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Automated Design of Earthquake Resistant Multistory Steel Building Frames.
Walker, N. D.
National Science Foundation, Washington, D.C., May 1977, 184 p.
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This report presents a methodology for automating the design process for earthquake-resistant multistory steel building frames. The design process is viewed as a complex collection of interrelated decision processes, the conduct of which requires specification of the motivation for making the decisions and identification of the decision constraints. Total cost, including both construction-related expenses as well as cost of expected future damage, is adopted as the basic decision motivator. Decision constraints are composed essentially of standard and projected building code restrictions. The design process as a whole is explored first, followed by a detailed investigation of the 'frame-sizing' portion of this process. Static loading, in the form of dead/live load on the beams, and earthquake generated horizontal ground motion are considered in evaluating structural system response. Linear and approximate nonlinear analyses are employed. Expressions describing the frame-sizing process are introduced. In addition an automating algorithm is presented. These procedures are then employed on two example problems which serve to develop insight into the design philosophy under study and into the operating characteristics of the proposed automated design procedure. (Portions of this document are not fully legible)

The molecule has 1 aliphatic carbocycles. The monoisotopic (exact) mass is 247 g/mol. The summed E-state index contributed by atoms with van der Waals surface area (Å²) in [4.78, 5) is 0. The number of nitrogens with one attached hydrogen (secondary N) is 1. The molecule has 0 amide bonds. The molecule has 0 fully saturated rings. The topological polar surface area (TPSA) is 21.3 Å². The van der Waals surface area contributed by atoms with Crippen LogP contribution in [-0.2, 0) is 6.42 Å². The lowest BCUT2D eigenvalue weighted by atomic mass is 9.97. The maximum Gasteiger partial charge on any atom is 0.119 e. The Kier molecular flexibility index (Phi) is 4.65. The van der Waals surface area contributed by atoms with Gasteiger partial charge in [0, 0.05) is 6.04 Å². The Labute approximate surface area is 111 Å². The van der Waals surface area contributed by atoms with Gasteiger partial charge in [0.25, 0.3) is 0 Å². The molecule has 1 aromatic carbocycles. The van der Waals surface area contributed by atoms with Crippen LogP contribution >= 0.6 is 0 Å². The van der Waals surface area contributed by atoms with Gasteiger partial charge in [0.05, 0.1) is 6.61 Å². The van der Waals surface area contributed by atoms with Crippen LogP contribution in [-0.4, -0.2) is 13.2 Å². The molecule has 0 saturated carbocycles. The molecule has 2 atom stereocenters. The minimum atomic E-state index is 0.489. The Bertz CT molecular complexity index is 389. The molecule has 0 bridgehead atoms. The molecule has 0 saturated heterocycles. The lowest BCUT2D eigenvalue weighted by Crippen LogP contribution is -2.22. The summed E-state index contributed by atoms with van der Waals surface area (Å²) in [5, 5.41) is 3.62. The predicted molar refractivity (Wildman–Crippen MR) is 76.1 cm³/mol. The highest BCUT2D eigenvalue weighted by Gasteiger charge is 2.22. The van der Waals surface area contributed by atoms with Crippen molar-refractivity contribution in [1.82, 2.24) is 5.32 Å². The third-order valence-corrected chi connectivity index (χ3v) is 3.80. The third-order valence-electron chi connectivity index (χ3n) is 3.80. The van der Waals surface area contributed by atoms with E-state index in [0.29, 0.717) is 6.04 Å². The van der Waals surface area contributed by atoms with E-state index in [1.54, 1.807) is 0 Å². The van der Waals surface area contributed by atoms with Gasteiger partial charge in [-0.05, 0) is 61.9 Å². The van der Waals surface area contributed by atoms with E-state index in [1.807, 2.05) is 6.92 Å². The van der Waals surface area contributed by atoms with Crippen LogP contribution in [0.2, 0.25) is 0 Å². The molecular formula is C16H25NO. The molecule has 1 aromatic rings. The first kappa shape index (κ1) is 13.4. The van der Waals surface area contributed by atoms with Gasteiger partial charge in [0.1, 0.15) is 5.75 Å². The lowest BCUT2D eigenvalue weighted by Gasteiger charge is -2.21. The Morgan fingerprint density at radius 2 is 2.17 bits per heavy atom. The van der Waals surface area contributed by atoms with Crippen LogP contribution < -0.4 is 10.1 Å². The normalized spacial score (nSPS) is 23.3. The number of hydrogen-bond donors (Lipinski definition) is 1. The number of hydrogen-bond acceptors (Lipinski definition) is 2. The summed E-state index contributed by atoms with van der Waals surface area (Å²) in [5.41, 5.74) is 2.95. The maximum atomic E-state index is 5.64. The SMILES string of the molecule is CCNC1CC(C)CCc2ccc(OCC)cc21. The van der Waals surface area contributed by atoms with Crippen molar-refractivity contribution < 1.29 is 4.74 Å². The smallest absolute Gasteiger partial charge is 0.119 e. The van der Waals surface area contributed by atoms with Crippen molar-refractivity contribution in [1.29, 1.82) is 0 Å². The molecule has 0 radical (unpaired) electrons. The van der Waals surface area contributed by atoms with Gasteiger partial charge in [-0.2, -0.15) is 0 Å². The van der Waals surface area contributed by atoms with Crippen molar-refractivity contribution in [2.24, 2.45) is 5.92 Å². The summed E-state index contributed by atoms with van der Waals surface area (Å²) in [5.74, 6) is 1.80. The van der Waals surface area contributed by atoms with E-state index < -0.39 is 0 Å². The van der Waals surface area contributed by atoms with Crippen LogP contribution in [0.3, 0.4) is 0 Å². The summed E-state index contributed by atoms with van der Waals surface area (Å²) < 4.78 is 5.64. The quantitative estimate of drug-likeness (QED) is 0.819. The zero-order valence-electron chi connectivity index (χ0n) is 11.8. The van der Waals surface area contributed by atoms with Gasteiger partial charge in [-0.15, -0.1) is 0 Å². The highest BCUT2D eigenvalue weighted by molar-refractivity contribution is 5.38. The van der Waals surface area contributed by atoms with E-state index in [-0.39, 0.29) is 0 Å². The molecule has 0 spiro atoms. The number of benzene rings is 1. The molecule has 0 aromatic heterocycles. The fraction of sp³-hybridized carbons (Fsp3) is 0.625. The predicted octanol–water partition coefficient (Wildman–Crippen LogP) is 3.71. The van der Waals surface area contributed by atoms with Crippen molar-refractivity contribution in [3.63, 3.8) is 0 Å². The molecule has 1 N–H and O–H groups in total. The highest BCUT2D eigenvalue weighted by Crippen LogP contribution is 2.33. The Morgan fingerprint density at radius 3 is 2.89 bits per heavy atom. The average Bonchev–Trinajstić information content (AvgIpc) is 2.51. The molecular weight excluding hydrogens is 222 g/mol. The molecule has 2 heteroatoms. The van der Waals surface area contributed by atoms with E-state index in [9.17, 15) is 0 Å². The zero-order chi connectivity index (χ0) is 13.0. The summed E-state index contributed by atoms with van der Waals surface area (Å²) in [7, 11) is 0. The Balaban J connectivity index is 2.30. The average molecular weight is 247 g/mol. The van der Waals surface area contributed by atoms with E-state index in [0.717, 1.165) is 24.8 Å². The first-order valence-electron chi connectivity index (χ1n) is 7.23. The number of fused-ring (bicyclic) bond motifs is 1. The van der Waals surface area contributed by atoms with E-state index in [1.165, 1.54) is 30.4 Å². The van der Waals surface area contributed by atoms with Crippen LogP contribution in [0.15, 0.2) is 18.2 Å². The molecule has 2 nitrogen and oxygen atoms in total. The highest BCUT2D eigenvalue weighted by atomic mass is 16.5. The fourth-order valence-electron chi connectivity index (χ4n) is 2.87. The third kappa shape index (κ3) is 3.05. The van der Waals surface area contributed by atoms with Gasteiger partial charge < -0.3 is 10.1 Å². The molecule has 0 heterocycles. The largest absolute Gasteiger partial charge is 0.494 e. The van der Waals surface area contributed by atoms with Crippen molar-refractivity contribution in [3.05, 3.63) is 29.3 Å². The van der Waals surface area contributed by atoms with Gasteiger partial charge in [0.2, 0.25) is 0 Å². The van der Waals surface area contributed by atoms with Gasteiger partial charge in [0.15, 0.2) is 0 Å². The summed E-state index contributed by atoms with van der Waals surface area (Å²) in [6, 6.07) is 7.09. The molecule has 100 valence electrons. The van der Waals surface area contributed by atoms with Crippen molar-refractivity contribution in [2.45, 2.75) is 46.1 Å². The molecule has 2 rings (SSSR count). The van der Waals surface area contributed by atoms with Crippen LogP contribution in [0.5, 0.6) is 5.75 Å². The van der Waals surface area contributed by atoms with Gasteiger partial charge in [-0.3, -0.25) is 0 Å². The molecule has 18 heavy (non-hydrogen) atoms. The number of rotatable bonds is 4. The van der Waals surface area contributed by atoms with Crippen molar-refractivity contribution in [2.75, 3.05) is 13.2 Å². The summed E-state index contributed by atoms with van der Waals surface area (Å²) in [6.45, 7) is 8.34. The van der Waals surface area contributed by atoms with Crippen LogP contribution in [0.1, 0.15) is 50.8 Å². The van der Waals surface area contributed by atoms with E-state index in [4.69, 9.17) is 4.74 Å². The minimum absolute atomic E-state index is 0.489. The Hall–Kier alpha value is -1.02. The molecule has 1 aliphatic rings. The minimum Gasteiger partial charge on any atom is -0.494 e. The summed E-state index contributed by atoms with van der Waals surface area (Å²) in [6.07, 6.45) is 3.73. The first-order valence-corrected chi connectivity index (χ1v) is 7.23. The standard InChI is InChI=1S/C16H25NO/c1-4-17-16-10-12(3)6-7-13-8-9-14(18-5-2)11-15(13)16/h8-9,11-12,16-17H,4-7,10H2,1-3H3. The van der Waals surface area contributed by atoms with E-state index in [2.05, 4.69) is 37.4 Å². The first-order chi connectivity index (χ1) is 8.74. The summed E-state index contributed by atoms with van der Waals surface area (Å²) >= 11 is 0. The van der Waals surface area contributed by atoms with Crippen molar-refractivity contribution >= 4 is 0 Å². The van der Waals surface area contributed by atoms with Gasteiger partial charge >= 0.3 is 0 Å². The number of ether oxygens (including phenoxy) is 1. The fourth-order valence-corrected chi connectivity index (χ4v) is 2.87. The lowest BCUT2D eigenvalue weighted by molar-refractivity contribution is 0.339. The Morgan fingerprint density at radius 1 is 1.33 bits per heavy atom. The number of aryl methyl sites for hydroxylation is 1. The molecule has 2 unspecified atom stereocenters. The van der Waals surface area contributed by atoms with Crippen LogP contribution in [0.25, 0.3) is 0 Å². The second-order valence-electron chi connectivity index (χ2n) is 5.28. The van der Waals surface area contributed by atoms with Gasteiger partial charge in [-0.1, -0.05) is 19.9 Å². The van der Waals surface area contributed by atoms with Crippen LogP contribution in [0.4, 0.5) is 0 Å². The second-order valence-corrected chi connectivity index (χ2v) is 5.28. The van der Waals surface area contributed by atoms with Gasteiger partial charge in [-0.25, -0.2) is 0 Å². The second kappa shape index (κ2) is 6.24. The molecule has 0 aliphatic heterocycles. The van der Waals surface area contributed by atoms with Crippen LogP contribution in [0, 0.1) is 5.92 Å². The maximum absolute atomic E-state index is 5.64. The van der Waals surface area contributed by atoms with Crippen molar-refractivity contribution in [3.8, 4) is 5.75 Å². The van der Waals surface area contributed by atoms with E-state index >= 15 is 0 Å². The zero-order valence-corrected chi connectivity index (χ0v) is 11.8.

Damage assessment; Static loads; Earthquake resistant structures; Computer programs; Construction costs; Computer applications; Automation; Design criteria; Dynamic loads; Multistory buildings; Design; Computer aided design